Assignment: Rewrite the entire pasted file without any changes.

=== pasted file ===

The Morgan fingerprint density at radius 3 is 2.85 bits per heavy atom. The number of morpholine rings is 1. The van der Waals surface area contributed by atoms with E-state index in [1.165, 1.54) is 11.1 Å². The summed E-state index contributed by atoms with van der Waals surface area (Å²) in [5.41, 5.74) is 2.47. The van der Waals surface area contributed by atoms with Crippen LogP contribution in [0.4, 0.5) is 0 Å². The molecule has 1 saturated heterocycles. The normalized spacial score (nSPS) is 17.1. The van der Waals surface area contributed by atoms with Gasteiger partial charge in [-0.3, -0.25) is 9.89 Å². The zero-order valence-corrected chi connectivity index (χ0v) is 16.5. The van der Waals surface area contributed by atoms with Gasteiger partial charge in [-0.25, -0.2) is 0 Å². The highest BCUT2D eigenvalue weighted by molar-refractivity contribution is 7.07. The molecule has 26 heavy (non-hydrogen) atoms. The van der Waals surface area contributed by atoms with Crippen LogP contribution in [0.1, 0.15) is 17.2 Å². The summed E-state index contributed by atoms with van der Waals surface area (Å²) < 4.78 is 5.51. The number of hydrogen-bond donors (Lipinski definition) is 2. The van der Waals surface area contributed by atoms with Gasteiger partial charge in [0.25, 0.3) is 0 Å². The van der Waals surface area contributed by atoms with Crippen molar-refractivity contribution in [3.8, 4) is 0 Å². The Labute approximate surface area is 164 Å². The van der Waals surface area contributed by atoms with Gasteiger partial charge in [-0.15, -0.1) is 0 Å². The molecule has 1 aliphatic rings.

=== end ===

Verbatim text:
The Morgan fingerprint density at radius 3 is 2.85 bits per heavy atom. The number of morpholine rings is 1. The van der Waals surface area contributed by atoms with E-state index in [1.165, 1.54) is 11.1 Å². The summed E-state index contributed by atoms with van der Waals surface area (Å²) in [5.41, 5.74) is 2.47. The van der Waals surface area contributed by atoms with Crippen LogP contribution in [0.4, 0.5) is 0 Å². The molecule has 1 saturated heterocycles. The normalized spacial score (nSPS) is 17.1. The van der Waals surface area contributed by atoms with Gasteiger partial charge in [-0.3, -0.25) is 9.89 Å². The zero-order valence-corrected chi connectivity index (χ0v) is 16.5. The van der Waals surface area contributed by atoms with Gasteiger partial charge in [-0.25, -0.2) is 0 Å². The highest BCUT2D eigenvalue weighted by molar-refractivity contribution is 7.07. The molecule has 26 heavy (non-hydrogen) atoms. The van der Waals surface area contributed by atoms with Crippen LogP contribution in [0.1, 0.15) is 17.2 Å². The summed E-state index contributed by atoms with van der Waals surface area (Å²) < 4.78 is 5.51. The number of hydrogen-bond donors (Lipinski definition) is 2. The van der Waals surface area contributed by atoms with Gasteiger partial charge in [0.25, 0.3) is 0 Å². The van der Waals surface area contributed by atoms with Crippen molar-refractivity contribution in [3.8, 4) is 0 Å². The Labute approximate surface area is 164 Å². The van der Waals surface area contributed by atoms with Gasteiger partial charge in [-0.15, -0.1) is 0 Å². The molecule has 1 aliphatic rings.